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Charles Alma Baker And Part 1 Of His Residence At Batu Gajah
The photograph, top left, reproduced from 'Imperial Patriot', by kind permission of the author, Barrie Macdonald, shows the Charles Alma Baker's residence with a thatched roof. The second, third and fourth photos were taken by Kinta Heritage Group just before the building was dismantled piece by piece and transported 764km across the country using five 40-foot lorries, where it was reassembled in Kampung Telaga Papan in Setiu, Terengganu. The bottom centre photo was taken during a movie shoot at the house. Finally the bottom right photo is courtesy of Badan Warisan Malaysia.
Alma Baker was born in Otago, New Zealand, came to Perak in 1890. Initially, he was contracted to do survey works for the Perak government before the contract was terminated after 1897. His lucrative concession at Gunung Lanno from tin mining financed his involvement in rubber plantations and the Kinta Valley Estate.
In 1894, Mr Alma Baker commenced building this fine house facing the racecourse (the Kinta Gymkhana Club). He brought in Ceylonese builders for the imposing new house, more a mansion, at 3, Changkat Road. It was designed to challenge the splendour of the District Magistrate's residence.
The mansion was located at on a ridge above the town at Changkat where all the colonial government officers lived and worked. The ground floor was almost all taken up by the grand living room, behind which there was a suite of offices and on the side a large kitchen and servants' quarters.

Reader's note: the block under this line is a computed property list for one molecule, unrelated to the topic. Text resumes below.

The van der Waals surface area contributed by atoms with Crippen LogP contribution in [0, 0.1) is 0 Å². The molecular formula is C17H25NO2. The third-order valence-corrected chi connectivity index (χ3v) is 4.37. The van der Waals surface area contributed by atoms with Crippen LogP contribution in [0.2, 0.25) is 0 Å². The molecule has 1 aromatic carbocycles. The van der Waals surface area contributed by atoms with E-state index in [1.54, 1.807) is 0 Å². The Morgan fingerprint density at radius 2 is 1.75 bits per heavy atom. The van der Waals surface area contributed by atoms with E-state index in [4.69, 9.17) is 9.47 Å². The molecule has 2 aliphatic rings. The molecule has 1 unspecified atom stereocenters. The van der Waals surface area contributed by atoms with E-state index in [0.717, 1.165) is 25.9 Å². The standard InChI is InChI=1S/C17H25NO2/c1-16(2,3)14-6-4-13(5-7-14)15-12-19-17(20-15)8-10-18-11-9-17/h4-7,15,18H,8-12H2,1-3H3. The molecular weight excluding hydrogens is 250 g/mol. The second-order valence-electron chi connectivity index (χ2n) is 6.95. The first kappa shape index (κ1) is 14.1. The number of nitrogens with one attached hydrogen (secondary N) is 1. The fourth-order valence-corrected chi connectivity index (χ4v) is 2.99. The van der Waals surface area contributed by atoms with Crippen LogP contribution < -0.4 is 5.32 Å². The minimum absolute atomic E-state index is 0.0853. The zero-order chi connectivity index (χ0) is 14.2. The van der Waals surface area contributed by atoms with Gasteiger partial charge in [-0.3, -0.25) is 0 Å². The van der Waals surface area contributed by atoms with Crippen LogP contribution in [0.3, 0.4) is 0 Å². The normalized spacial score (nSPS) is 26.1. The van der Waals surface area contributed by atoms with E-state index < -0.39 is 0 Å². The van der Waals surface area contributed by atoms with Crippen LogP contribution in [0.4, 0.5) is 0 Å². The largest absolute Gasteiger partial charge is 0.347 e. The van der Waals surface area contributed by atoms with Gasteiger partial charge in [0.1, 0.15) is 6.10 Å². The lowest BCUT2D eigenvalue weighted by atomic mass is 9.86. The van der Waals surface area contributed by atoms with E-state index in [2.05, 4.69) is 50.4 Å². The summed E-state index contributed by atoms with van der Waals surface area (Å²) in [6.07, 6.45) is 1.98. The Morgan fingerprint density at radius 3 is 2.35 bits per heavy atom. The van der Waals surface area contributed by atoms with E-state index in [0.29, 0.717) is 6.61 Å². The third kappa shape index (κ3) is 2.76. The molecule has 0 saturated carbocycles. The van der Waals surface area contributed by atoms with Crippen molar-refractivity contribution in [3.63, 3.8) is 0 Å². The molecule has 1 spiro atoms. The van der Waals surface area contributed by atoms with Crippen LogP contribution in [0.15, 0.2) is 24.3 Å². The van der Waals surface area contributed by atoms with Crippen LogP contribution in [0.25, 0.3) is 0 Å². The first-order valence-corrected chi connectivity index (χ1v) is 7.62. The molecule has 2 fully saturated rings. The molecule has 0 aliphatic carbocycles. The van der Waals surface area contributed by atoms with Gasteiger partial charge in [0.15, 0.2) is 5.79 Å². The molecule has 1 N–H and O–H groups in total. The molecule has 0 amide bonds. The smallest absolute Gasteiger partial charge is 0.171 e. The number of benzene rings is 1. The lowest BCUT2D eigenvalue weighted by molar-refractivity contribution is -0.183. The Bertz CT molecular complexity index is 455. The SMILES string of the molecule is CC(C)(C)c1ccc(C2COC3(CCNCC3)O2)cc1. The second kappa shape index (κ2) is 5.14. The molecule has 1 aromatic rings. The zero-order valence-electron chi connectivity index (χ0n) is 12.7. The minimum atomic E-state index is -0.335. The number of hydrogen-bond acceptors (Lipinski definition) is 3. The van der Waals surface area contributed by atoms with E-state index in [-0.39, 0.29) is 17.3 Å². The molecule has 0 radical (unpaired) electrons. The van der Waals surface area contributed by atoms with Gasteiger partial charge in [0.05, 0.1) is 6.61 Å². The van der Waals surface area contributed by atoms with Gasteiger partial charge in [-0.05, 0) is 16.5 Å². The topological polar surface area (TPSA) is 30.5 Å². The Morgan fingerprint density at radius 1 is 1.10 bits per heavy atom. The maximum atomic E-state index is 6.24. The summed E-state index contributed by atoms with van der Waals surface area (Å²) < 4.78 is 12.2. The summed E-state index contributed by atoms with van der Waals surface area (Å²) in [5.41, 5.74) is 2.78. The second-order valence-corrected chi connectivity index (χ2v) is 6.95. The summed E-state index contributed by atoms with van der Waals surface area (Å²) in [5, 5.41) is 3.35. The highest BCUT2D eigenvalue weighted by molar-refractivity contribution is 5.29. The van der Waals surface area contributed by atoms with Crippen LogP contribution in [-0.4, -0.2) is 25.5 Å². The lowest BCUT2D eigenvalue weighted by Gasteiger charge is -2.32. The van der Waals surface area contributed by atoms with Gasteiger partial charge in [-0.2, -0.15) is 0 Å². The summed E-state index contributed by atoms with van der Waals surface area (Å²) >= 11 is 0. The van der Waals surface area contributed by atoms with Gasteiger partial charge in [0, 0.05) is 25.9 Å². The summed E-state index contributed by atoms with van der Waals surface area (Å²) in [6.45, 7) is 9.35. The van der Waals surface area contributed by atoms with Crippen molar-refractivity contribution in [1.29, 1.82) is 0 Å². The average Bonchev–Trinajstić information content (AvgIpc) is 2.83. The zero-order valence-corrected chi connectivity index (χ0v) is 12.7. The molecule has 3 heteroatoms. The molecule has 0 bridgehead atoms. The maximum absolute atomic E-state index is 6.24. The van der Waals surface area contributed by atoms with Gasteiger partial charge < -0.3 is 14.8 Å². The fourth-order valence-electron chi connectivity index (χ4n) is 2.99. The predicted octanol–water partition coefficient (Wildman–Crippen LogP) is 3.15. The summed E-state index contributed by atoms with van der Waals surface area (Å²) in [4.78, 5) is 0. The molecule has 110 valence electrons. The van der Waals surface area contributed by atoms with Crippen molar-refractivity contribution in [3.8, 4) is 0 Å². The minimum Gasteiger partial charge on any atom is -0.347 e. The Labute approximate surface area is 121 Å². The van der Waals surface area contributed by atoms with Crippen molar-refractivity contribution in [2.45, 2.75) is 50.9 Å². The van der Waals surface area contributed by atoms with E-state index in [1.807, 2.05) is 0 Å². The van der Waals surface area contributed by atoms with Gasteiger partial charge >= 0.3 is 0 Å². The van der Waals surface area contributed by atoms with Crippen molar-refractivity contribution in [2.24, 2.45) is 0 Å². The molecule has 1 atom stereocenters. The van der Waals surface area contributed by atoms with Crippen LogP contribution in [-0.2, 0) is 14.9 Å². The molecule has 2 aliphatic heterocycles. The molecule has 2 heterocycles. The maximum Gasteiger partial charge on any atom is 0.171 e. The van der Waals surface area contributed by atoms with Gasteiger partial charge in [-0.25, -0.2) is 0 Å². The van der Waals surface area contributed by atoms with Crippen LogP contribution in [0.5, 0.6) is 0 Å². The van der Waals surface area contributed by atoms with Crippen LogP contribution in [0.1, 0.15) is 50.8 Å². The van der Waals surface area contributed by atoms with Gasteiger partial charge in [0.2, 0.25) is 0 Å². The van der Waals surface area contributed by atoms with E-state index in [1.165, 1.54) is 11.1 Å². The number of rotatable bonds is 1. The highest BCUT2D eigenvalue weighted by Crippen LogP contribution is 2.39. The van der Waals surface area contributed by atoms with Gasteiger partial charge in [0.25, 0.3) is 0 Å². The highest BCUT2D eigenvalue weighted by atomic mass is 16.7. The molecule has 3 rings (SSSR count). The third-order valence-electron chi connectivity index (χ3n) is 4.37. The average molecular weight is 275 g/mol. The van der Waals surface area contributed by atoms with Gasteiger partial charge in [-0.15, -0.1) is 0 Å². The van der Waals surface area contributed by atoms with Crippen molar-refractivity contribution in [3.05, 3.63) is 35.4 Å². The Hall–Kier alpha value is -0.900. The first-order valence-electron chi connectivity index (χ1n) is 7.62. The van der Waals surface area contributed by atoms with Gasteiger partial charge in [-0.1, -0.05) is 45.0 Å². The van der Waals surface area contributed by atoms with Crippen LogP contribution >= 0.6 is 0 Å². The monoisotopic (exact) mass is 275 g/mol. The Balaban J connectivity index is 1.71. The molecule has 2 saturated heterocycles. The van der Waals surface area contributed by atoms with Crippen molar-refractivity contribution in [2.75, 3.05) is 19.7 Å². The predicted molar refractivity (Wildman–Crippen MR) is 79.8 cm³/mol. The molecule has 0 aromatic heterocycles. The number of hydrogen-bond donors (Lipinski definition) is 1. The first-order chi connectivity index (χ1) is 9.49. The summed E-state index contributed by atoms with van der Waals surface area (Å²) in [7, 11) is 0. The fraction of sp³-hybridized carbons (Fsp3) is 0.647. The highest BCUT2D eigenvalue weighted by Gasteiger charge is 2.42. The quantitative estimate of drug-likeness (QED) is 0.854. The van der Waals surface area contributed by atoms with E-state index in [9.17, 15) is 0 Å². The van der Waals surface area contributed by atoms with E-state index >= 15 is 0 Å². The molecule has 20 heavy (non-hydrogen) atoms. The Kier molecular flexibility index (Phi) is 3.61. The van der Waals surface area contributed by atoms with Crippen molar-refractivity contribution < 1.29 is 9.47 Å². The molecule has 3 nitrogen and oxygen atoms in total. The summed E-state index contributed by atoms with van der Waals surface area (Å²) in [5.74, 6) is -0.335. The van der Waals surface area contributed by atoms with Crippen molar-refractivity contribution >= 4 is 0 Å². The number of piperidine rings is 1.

Upstairs there were five bedrooms, most of which had en-suite dressing rooms and bathrooms. The bedrooms opened off a large sitting room (60 feet long and some 30 feet wide) that extended into the area above the pillared porch. The sitting room gave a fine view of the gardens and it is said of the racecourse opposite.
This was a large house even by colonial standards with a large number (possibly 12 to 14) of servants and was designed (by Baker himself) to include as much comfort as could be achieved. For example the roof had followed the Malay style of overlapping layers to give maximum ventilation. Thus the bedrooms experienced a circulating breeze with hot air escaping through the small latticed attic that sat like a cap on the top of the building. From here incidentally, Baker had an almost complete view of the racecourse and could watch his horses being trained as well as the race meetings.
To see the house rebuilt in Terengganu, click here.
To read more about the Kinta Gymkahana Club / Batu Gajah racecourse, click here.
To read more about Charles Alma Baker and his wife, click here.
To see photographs of the Kinta Valley Estate, click here.